Nearly three weeks after two-year-old Udesh Ragubar’s open heart surgery was declared a success, he suddenly stopped responding and “a swelling in his brain” was discovered, his worried mother said yesterday.
Ragubar, of Edinburgh, East Bank Berbice was diagnosed with an enlarged right ventricle as well as dilated right atrium and right ventricle. The boy had experienced trouble breathing and his mother said that he would walk a short distance and would get tired and “pant for breath.”
On April 12, Ragubar underwent open heart surgery at the Caribbean Heart Institute (CHI). After surgery, Ragubar’s mother, Urmilla Luckhoo, told Stabroek News that her son was doing well. She said for four days after surgery, Ragubar was up and playing and eating and responding to the things and people around him.
However, she said after the four days Ragubar started to become unresponsive. He would just lie there and stare off into space. He was not speaking or moving much. She said that after this was observed for some days, Ragubar was given a “head scan” and doctors told her that he had swelling in the brain and “a damage”.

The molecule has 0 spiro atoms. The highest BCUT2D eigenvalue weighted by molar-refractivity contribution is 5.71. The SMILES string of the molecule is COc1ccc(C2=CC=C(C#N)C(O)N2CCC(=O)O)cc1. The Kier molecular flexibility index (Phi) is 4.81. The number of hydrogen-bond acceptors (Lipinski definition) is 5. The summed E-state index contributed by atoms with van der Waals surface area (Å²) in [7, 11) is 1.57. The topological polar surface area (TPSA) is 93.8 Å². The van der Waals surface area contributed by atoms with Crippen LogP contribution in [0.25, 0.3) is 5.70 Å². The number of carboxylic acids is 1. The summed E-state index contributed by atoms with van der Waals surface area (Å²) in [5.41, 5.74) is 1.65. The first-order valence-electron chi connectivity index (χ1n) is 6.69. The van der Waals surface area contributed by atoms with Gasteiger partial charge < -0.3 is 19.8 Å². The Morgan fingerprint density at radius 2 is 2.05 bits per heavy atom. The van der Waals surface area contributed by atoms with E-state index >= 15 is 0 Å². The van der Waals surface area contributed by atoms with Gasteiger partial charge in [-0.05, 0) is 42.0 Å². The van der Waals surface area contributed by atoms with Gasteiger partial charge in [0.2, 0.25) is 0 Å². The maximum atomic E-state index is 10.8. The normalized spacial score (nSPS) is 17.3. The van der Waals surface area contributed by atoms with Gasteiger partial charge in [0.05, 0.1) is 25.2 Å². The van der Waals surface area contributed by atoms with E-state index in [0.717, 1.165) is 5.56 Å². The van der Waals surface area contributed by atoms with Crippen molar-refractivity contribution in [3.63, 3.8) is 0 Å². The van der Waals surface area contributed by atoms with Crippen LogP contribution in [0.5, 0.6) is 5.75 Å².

Luckhoo was unable to fully explain what the “damage” was. She said he was taking medications for the swelling in the brain for about two weeks now.
When this newspaper visited the mother and her son yesterday in the CHI, the child just lay on his bed staring. His mother tried to coax a response from him to no avail. Luckhoo was told that she should “hold on and pray” for her son, but anxiety is slowly taking over.
Yesterday, she picked him up to take a walk outside his room and he began to grunt. Luckhoo said she did not know why he did that and pointed to how limply his body sagged against her.
Luckhoo adds that he is being fed through a tube that is taped to his nose.
Ragubar is among seven children who have undergone open heart surgery at the CHI. The paediatric surgeries are a first for Guyana.
Stabroek News had highlighted Luckhoo and her husband’s frantic attempt to raise funds to take their son overseas for surgery and US-based Guyanese George Subhraj contacted the family and informed that the surgery could be done locally.
Subhraj was the largest contributor in the government/ private sector venture, which was estimated to cost about US$50,000. In the meantime, Luckhoo had raised $500,000 locally for the child which she had said would be used to off-set the expense for his further medical care.